Eric Arvin resides in the same sleepy Indiana river town where he grew up. He graduated from Hanover College with a Bachelors in History. He has lived, for brief periods, in Italy and Australia. He has survived brain surgery and his own loud-mouthed personal demons. Eric is the author of GALLEY PROOF, WOKE UP IN A STRANGE PLACE, SUBSURDITY, SIMPLE MEN, and various other sundry and not-so-sundry writings. He intends to live the rest of his days with tongue in cheek and eyes set to roam. You can find Eric at: 

Mary Calmes currently lives in Honolulu, Hawaii, with her husband and two children and hopes to eventually move off the rock to a place where her children can experience fall and even winter. She graduated from the University of the Pacific (ironic) in Stockton, California, with a bachelor’s degree in English literature. Due to the fact that it is English lit and not English grammar, do not ask her to point out a clause for you, as it will so not happen. She loves writing, becoming immersed in the process, and falling into the work. She can even tell you what her characters smell like. She works at a copy store but has been unable to incorporate that into a book… yet. She also buys way too many books on Amazon.  You can find Mary at: http://marycalmesbooks.blogspot.com/

Ellis Carrington is a wild child who hates to color in the lines, but who lives and loves passionately. Ellis can be found in and around the Washington D.C. area, swilling Starbucks with her real or imaginary buddies. Her greatest loves are good friends, good music, and of course reading M/M romance. Find out more at EllisCarrington.com, on Facebook, or on Twitter. Her latest is a contemporary short story from Dreamspinner Press called Feeling Neighborly.Also coming soon, a sexy boy-meets-vampire romance about a one-night stand on Valentine’s Day that becomes forever. Look for Immortal Valentine on 2/12 from Amber Allure:

Stormy believes the only thing sexier than a man in cowboy boots is two or three men in cowboy boots. She also believes in love at first sight, soul Mates, true love, and happy endings. You can usually find her cuddled in bed with a book in her hand and a puppy in her lap, or on her laptop, creating the next sexy man for one of her stories. Stormy welcomes comments from readers.
You can find her at:

Stephani Hecht is a happily married mother of two. Born and raised in Michigan, she loves all things about the state, from the frigid winters to the Detroit Red Wings hockey team. Go Wings! You can usually find her snuggled up to her laptop, creating her next book or gorging on caffeine at her favorite coffee shop. You can find Stephani at: http://www.stephanihecht.com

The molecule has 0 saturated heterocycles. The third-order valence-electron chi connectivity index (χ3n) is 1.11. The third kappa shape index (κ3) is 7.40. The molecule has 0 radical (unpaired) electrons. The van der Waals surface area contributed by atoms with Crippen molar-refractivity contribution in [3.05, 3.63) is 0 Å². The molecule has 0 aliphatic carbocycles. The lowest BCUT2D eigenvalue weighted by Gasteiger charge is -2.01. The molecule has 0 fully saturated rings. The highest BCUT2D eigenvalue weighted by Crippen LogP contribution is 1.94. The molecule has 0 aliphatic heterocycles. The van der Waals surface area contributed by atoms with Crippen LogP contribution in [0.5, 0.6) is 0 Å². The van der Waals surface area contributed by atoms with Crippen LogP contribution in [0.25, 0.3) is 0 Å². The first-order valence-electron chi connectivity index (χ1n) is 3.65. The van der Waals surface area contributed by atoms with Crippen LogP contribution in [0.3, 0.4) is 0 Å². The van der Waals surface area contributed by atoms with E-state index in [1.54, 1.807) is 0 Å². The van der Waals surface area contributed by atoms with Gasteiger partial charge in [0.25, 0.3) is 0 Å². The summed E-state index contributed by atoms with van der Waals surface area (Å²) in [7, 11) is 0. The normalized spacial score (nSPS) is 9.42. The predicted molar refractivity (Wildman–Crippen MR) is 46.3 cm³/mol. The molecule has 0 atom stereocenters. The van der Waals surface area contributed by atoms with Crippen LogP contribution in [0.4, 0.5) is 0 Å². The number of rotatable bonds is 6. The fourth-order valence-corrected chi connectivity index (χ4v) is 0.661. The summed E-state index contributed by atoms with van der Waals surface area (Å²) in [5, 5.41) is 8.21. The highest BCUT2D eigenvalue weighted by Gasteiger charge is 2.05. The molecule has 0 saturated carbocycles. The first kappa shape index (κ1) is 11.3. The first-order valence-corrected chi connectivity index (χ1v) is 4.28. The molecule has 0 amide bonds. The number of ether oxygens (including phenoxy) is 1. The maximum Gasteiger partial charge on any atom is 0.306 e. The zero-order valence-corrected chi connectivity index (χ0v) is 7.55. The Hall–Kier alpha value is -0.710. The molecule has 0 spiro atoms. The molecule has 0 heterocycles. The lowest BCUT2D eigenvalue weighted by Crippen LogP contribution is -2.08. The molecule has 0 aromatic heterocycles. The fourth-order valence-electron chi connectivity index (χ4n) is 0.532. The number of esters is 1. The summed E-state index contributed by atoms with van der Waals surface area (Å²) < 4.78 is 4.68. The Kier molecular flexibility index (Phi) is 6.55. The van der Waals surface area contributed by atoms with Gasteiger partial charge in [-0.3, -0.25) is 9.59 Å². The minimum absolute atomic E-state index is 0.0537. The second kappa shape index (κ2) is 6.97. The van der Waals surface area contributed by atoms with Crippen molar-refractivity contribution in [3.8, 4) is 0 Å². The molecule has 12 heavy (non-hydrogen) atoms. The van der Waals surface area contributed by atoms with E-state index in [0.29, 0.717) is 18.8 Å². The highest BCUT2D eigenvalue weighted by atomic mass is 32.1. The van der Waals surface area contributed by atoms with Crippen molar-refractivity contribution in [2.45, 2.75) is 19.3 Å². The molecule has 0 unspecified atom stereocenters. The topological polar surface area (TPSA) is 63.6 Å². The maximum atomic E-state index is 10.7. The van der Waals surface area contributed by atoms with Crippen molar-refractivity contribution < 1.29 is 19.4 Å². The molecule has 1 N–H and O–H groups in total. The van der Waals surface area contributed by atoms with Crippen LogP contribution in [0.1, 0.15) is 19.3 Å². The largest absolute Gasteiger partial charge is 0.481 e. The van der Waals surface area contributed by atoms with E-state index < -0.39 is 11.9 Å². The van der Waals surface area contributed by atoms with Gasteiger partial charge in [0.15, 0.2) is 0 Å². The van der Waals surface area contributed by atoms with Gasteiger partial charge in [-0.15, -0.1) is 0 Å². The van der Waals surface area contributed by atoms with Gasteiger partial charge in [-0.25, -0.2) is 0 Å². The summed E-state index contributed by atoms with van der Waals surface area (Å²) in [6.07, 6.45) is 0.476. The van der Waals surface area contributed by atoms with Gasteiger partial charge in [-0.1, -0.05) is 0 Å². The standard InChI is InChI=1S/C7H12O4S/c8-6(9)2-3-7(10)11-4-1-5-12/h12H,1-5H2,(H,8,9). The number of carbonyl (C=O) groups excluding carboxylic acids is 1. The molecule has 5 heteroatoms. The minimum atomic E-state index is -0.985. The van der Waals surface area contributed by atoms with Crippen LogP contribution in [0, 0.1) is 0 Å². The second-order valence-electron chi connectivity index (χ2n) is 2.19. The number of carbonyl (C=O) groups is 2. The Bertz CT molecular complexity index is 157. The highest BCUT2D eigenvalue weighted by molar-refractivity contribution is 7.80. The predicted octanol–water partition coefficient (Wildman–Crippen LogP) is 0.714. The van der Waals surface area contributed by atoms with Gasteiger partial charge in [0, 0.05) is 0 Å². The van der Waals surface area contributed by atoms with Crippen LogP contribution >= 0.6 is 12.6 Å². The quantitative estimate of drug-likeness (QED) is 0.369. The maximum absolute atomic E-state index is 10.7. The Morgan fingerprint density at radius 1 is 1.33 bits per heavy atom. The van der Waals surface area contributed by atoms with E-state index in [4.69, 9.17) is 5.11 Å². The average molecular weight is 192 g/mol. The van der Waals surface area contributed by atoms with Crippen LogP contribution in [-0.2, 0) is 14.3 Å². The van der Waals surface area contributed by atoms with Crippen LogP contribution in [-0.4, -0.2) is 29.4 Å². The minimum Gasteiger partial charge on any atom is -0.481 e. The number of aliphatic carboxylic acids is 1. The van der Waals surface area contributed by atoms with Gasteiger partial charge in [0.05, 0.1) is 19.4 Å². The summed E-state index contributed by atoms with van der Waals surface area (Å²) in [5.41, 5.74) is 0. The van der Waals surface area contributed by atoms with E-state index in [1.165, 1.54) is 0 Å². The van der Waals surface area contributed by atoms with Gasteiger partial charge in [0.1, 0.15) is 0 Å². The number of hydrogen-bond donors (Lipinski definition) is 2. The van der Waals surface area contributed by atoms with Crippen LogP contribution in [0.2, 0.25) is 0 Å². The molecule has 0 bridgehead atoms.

TJ Klune is the author of Bear, Otter, and the Kid.  His new novel, Burn, releases 2.6.12 from Dreamspinner Press.  He can be found at Facebook under TJ Klune and his blog is www.tjklunebooks.blogspot.com.

Clare took the pen name London from the city where she lives, loves, and writes. A lone, brave female in a frenetic, testosterone-fuelled family home, she juggles her writing with the weekly wash, waiting for the far distant day when she can afford to give up her day job as an accountant. She’s written in many genres and across many settings, with novels and short stories published both online and in print. She says she likes variety in her writing while friends say she’s just fickle, but as long as both theories spawn good fiction, she’s happy.  Most of her work features male/male romance and drama with a healthy serving of physical passion, as she enjoys both reading and writing about strong, sympathetic and sexy characters. Clare currently has several novels sulking at that tricky chapter 3 stage and plenty of other projects in mind . . . she just has to find out where she left them in that frenetic, testosterone-fuelled family home. All the details and free fiction are available at her website. Visit her today and say hello!

M.J. O’Shea has been writing romance since algebra class in sixth grade (when most of her stories starred her and Leonardo DiCaprio). When she’s not writing, she loves listening to nearly all types of music, painting, reading great authors, and on those elusive sunny days in the Pacific Northwest, she loves driving on the freeway with her windows rolled down and her stereo on high. You can find M.J. at: 

The Business of Writing Part 2

Part 2 of my interview with Heidi Cullinan, Ethan Day, Amy Lane, Z.A. Maxfield and Marie Sexton on the Business that goes along with being a writer. 

What promotion have you found most successful for you?

ZAM-I feel that blogging, both on my own blog and guest blogging is a very helpful thing. I am starting a monthly newsletter. I also find that being nice to people, and being genuinely interested in other writers and their careers, is the best promotion you can have. Generosity of spirit is a very cool thing to have, and to experience from others.
MS-Goodreads is absolutely the #1 place to promote. I didn’t even know it existed when my first book was published, but it is definitely where I’ve found a huge portion of my readers.
Beyond that, I recommend just paying attention and watching for opportunities. There are tons of yahoo groups for authors and readers. Some of them you can use for promotion, and they may or may not be helpful. But often, you’ll find other authors looking for guest bloggers. Take them up on it. Join blog tours. Reach out to other authors who have releases when you do. We’re all this boat together. Yes, in a way we’re competitors, but we’re also each other’s very best resource.